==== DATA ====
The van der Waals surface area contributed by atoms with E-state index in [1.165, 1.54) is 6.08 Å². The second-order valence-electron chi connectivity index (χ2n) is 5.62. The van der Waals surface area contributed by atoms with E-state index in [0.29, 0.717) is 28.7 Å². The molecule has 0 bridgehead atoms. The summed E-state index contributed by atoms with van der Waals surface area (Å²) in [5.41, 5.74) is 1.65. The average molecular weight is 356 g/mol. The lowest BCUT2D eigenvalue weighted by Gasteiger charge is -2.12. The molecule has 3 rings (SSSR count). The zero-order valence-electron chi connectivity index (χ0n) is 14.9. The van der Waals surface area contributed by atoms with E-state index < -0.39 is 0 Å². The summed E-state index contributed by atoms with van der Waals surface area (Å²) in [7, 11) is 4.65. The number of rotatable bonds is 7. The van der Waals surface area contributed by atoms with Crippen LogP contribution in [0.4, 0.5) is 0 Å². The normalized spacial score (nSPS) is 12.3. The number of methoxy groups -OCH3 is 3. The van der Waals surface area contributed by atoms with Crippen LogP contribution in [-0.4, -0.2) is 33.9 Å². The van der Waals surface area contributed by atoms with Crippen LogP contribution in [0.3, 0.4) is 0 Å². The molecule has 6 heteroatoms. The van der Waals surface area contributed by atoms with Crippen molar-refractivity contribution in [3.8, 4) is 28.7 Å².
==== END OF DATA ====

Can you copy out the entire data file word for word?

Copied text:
The van der Waals surface area contributed by atoms with E-state index in [1.165, 1.54) is 6.08 Å². The second-order valence-electron chi connectivity index (χ2n) is 5.62. The van der Waals surface area contributed by atoms with E-state index in [0.29, 0.717) is 28.7 Å². The molecule has 0 bridgehead atoms. The summed E-state index contributed by atoms with van der Waals surface area (Å²) in [5.41, 5.74) is 1.65. The average molecular weight is 356 g/mol. The lowest BCUT2D eigenvalue weighted by Gasteiger charge is -2.12. The molecule has 3 rings (SSSR count). The zero-order valence-electron chi connectivity index (χ0n) is 14.9. The van der Waals surface area contributed by atoms with E-state index < -0.39 is 0 Å². The summed E-state index contributed by atoms with van der Waals surface area (Å²) in [7, 11) is 4.65. The number of rotatable bonds is 7. The van der Waals surface area contributed by atoms with Crippen LogP contribution in [0.4, 0.5) is 0 Å². The normalized spacial score (nSPS) is 12.3. The number of methoxy groups -OCH3 is 3. The van der Waals surface area contributed by atoms with Crippen LogP contribution in [-0.4, -0.2) is 33.9 Å². The van der Waals surface area contributed by atoms with Crippen LogP contribution in [0.3, 0.4) is 0 Å². The molecule has 6 heteroatoms. The van der Waals surface area contributed by atoms with Crippen molar-refractivity contribution in [3.8, 4) is 28.7 Å².